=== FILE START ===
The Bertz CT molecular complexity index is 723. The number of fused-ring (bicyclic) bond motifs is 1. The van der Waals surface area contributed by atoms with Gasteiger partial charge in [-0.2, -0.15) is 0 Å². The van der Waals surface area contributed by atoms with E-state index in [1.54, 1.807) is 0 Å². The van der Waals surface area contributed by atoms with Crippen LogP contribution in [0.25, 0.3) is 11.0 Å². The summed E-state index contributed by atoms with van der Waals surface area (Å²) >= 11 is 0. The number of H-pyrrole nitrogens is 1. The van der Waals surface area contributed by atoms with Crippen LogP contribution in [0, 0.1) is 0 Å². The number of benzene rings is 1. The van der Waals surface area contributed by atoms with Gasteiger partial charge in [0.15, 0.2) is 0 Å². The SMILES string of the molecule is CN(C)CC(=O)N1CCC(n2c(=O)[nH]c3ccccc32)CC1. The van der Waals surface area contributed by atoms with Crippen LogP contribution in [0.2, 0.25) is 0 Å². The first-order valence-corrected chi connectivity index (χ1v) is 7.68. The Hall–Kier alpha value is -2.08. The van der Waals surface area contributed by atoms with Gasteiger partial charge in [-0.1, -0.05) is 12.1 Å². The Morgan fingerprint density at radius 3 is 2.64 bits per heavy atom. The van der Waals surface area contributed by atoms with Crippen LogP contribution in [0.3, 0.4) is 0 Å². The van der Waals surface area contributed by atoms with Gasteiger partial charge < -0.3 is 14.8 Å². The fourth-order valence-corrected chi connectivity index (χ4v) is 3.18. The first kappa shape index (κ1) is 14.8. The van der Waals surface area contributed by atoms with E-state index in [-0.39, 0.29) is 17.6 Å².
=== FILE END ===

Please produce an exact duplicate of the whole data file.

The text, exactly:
The Bertz CT molecular complexity index is 723. The number of fused-ring (bicyclic) bond motifs is 1. The van der Waals surface area contributed by atoms with Gasteiger partial charge in [-0.2, -0.15) is 0 Å². The van der Waals surface area contributed by atoms with E-state index in [1.54, 1.807) is 0 Å². The van der Waals surface area contributed by atoms with Crippen LogP contribution in [0.25, 0.3) is 11.0 Å². The summed E-state index contributed by atoms with van der Waals surface area (Å²) >= 11 is 0. The number of H-pyrrole nitrogens is 1. The van der Waals surface area contributed by atoms with Crippen LogP contribution in [0, 0.1) is 0 Å². The number of benzene rings is 1. The van der Waals surface area contributed by atoms with Gasteiger partial charge in [0.15, 0.2) is 0 Å². The SMILES string of the molecule is CN(C)CC(=O)N1CCC(n2c(=O)[nH]c3ccccc32)CC1. The van der Waals surface area contributed by atoms with Crippen LogP contribution in [0.2, 0.25) is 0 Å². The first-order valence-corrected chi connectivity index (χ1v) is 7.68. The Hall–Kier alpha value is -2.08. The van der Waals surface area contributed by atoms with Gasteiger partial charge in [-0.1, -0.05) is 12.1 Å². The Morgan fingerprint density at radius 3 is 2.64 bits per heavy atom. The van der Waals surface area contributed by atoms with Crippen LogP contribution in [0.3, 0.4) is 0 Å². The van der Waals surface area contributed by atoms with Gasteiger partial charge < -0.3 is 14.8 Å². The fourth-order valence-corrected chi connectivity index (χ4v) is 3.18. The first kappa shape index (κ1) is 14.8. The van der Waals surface area contributed by atoms with E-state index in [-0.39, 0.29) is 17.6 Å².